“I don’t remember much after that, just that when I woke up I was told I had a concussion and both you and Jodie were in critical condition. Her wound was much more serious, but after taking the antidote, your body was already weak and we couldn’t do anything to help you since we weren’t sure how your body would react…”
She trails off, looks at the bandage around his chest, and gives a gesture of finality. She’s still standing on the corner of the large mattress, and her form towers over him. His body, stiff from weeks of paralysis, refuses to comply with his desire to shake her for her recklessness. In the end, Shinichi can only stare. Haibara, though she must realize this fact, ever so kindly waits a moment for a response. There isn’t one, of course, and she takes the opportunity to avoid the things left unsaid.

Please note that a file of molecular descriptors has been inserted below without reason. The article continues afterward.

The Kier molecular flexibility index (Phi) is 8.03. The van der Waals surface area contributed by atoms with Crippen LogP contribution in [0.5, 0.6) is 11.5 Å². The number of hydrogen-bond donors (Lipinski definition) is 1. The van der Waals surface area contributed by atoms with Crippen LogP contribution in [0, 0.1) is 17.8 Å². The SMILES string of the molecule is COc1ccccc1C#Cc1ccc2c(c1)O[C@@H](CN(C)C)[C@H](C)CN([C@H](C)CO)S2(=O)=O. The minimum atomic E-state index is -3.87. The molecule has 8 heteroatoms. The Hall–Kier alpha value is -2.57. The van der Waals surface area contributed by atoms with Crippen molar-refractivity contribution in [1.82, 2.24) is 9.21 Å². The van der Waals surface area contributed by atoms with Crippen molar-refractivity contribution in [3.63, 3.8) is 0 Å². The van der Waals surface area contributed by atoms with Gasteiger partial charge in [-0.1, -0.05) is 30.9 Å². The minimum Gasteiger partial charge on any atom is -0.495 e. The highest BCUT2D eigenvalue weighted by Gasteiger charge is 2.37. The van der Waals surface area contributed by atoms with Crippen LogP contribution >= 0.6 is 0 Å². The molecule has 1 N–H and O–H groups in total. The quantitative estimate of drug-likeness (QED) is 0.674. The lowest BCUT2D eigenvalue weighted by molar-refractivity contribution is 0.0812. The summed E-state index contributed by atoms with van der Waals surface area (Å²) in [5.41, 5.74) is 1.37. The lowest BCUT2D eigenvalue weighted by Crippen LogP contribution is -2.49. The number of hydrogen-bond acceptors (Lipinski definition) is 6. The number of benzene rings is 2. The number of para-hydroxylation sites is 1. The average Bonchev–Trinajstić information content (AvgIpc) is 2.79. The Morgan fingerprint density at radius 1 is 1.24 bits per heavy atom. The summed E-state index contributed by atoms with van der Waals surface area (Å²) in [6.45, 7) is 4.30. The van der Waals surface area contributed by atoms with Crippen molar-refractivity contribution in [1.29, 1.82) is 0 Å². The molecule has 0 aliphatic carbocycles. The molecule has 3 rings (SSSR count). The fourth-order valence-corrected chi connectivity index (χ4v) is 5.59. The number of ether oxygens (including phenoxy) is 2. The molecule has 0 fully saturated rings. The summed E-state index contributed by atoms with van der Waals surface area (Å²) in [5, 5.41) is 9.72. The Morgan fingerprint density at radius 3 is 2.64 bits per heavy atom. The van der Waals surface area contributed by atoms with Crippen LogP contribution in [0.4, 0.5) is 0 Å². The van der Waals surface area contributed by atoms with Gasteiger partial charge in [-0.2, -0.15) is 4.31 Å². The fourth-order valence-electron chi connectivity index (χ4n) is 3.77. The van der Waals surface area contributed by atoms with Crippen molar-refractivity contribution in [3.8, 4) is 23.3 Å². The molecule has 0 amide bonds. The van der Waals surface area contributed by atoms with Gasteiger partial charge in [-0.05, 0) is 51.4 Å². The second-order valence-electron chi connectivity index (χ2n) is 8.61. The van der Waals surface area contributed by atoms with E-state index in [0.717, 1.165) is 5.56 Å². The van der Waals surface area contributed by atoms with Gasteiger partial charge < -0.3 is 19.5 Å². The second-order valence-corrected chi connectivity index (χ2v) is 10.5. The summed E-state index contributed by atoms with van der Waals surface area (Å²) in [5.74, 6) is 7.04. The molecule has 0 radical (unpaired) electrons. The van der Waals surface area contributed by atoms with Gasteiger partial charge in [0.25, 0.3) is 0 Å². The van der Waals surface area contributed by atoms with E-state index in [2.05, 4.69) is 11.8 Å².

“Well,” she says, sitting down on the mattress, “Mouri will be happy now you’re awake. She’ll want to ask a million questions later but she’s still mortified that she took a bath with you.” She slides off.
Shinichi retorts back incoherently, only just processing what Haibara implies. There are still many things he needs to know, but Haibara doesn’t pause to see if he’s satisfied.
“Welcome back,” she says in her light-hearted, airy voice, “Sherlock Holmes of the twenty-first century.”
Ran enlists Sonoko’s help to plan a party for his return a week later, and invites all his friends to a picnic at the park. Of course, Sonoko is blissfully ignorant of the circumstances and shoots him dirty glares when Ran is not looking.